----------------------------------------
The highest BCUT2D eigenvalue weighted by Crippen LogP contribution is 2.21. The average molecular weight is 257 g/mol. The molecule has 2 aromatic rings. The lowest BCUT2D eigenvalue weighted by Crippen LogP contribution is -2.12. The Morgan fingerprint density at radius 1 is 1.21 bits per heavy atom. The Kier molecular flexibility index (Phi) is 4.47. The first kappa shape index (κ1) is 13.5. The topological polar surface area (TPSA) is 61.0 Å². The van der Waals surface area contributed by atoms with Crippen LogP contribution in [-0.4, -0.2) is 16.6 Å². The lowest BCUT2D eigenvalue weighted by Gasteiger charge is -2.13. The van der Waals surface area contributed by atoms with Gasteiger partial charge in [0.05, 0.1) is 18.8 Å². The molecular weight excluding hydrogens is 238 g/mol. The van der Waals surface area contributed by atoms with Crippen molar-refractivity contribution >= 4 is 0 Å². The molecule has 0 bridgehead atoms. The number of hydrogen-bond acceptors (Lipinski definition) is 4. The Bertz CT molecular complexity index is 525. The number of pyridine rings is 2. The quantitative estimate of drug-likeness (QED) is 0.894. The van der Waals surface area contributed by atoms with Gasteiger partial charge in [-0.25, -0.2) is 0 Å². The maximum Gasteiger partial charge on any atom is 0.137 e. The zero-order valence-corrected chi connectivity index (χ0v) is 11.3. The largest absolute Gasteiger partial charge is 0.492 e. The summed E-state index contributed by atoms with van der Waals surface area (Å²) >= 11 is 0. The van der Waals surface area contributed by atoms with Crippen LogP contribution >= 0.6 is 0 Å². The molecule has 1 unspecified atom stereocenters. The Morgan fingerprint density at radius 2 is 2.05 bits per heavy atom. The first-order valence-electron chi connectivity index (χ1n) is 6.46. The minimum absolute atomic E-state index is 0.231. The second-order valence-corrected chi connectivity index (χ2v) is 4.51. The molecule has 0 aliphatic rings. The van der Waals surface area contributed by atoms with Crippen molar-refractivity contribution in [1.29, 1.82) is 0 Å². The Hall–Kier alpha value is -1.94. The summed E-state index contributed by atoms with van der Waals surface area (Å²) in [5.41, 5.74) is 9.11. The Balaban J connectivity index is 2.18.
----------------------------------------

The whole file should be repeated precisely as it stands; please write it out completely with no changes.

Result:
The highest BCUT2D eigenvalue weighted by Crippen LogP contribution is 2.21. The average molecular weight is 257 g/mol. The molecule has 2 aromatic rings. The lowest BCUT2D eigenvalue weighted by Crippen LogP contribution is -2.12. The Morgan fingerprint density at radius 1 is 1.21 bits per heavy atom. The Kier molecular flexibility index (Phi) is 4.47. The first kappa shape index (κ1) is 13.5. The topological polar surface area (TPSA) is 61.0 Å². The van der Waals surface area contributed by atoms with Crippen LogP contribution in [-0.4, -0.2) is 16.6 Å². The lowest BCUT2D eigenvalue weighted by Gasteiger charge is -2.13. The van der Waals surface area contributed by atoms with Gasteiger partial charge in [0.05, 0.1) is 18.8 Å². The molecular weight excluding hydrogens is 238 g/mol. The van der Waals surface area contributed by atoms with Crippen molar-refractivity contribution >= 4 is 0 Å². The molecule has 0 bridgehead atoms. The number of hydrogen-bond acceptors (Lipinski definition) is 4. The Bertz CT molecular complexity index is 525. The number of pyridine rings is 2. The quantitative estimate of drug-likeness (QED) is 0.894. The van der Waals surface area contributed by atoms with Gasteiger partial charge in [-0.25, -0.2) is 0 Å². The maximum Gasteiger partial charge on any atom is 0.137 e. The zero-order valence-corrected chi connectivity index (χ0v) is 11.3. The largest absolute Gasteiger partial charge is 0.492 e. The summed E-state index contributed by atoms with van der Waals surface area (Å²) >= 11 is 0. The van der Waals surface area contributed by atoms with Crippen LogP contribution >= 0.6 is 0 Å². The molecule has 1 unspecified atom stereocenters. The Morgan fingerprint density at radius 2 is 2.05 bits per heavy atom. The first-order valence-electron chi connectivity index (χ1n) is 6.46. The minimum absolute atomic E-state index is 0.231. The second-order valence-corrected chi connectivity index (χ2v) is 4.51. The molecule has 0 aliphatic rings. The van der Waals surface area contributed by atoms with Crippen molar-refractivity contribution in [1.29, 1.82) is 0 Å². The Hall–Kier alpha value is -1.94. The summed E-state index contributed by atoms with van der Waals surface area (Å²) in [5.41, 5.74) is 9.11. The Balaban J connectivity index is 2.18.